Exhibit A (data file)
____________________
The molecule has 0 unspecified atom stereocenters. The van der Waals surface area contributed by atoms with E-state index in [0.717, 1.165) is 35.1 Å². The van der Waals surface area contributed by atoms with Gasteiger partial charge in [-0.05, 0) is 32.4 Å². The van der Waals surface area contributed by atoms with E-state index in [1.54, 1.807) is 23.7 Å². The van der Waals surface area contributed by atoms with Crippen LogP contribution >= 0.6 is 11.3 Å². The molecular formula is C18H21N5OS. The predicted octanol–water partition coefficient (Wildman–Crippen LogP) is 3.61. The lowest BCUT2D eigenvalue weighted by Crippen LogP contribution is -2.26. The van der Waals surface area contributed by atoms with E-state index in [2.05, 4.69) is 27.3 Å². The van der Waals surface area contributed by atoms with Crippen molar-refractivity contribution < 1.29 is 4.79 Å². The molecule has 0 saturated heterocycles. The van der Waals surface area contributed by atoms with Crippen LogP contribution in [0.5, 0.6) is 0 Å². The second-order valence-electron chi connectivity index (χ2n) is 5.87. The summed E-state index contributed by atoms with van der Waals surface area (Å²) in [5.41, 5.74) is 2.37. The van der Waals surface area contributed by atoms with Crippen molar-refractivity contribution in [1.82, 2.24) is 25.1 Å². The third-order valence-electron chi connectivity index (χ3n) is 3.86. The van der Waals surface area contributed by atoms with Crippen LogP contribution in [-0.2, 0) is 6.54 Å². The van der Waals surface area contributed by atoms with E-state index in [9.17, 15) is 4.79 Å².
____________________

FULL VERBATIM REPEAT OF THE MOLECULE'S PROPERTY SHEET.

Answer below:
The molecule has 0 unspecified atom stereocenters. The van der Waals surface area contributed by atoms with E-state index in [0.717, 1.165) is 35.1 Å². The van der Waals surface area contributed by atoms with Gasteiger partial charge in [-0.05, 0) is 32.4 Å². The van der Waals surface area contributed by atoms with E-state index in [1.54, 1.807) is 23.7 Å². The van der Waals surface area contributed by atoms with Crippen LogP contribution >= 0.6 is 11.3 Å². The molecular formula is C18H21N5OS. The predicted octanol–water partition coefficient (Wildman–Crippen LogP) is 3.61. The lowest BCUT2D eigenvalue weighted by Crippen LogP contribution is -2.26. The van der Waals surface area contributed by atoms with E-state index in [2.05, 4.69) is 27.3 Å². The van der Waals surface area contributed by atoms with Crippen molar-refractivity contribution < 1.29 is 4.79 Å². The molecule has 0 saturated heterocycles. The van der Waals surface area contributed by atoms with Crippen LogP contribution in [0.5, 0.6) is 0 Å². The second-order valence-electron chi connectivity index (χ2n) is 5.87. The summed E-state index contributed by atoms with van der Waals surface area (Å²) in [5.41, 5.74) is 2.37. The van der Waals surface area contributed by atoms with Crippen molar-refractivity contribution in [1.82, 2.24) is 25.1 Å². The third-order valence-electron chi connectivity index (χ3n) is 3.86. The van der Waals surface area contributed by atoms with Crippen LogP contribution in [-0.2, 0) is 6.54 Å². The van der Waals surface area contributed by atoms with E-state index in [9.17, 15) is 4.79 Å².